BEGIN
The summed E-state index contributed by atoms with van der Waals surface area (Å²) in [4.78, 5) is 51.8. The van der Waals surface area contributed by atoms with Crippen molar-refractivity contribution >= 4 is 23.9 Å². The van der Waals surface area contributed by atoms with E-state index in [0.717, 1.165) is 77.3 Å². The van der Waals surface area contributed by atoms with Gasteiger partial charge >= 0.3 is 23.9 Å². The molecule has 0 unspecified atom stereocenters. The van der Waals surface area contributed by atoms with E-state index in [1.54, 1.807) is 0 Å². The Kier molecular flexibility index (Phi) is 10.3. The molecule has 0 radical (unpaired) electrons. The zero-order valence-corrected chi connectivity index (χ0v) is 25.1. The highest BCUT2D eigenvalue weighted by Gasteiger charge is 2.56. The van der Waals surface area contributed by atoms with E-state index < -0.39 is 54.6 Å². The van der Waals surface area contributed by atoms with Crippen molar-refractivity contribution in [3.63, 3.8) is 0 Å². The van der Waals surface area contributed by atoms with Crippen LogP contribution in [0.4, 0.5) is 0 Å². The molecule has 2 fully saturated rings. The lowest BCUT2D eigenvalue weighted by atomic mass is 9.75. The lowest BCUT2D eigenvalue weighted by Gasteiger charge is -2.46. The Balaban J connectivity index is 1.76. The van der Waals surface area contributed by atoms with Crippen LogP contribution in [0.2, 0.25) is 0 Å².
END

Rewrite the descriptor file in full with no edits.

The summed E-state index contributed by atoms with van der Waals surface area (Å²) in [4.78, 5) is 51.8. The van der Waals surface area contributed by atoms with Crippen molar-refractivity contribution >= 4 is 23.9 Å². The van der Waals surface area contributed by atoms with E-state index in [0.717, 1.165) is 77.3 Å². The van der Waals surface area contributed by atoms with Gasteiger partial charge >= 0.3 is 23.9 Å². The molecule has 0 unspecified atom stereocenters. The van der Waals surface area contributed by atoms with E-state index in [1.54, 1.807) is 0 Å². The Kier molecular flexibility index (Phi) is 10.3. The molecule has 0 radical (unpaired) electrons. The zero-order valence-corrected chi connectivity index (χ0v) is 25.1. The highest BCUT2D eigenvalue weighted by Gasteiger charge is 2.56. The van der Waals surface area contributed by atoms with E-state index < -0.39 is 54.6 Å². The van der Waals surface area contributed by atoms with Crippen molar-refractivity contribution in [3.63, 3.8) is 0 Å². The van der Waals surface area contributed by atoms with Crippen LogP contribution in [0.4, 0.5) is 0 Å². The molecule has 2 fully saturated rings. The lowest BCUT2D eigenvalue weighted by atomic mass is 9.75. The lowest BCUT2D eigenvalue weighted by Gasteiger charge is -2.46. The Balaban J connectivity index is 1.76. The van der Waals surface area contributed by atoms with Crippen LogP contribution in [0.2, 0.25) is 0 Å².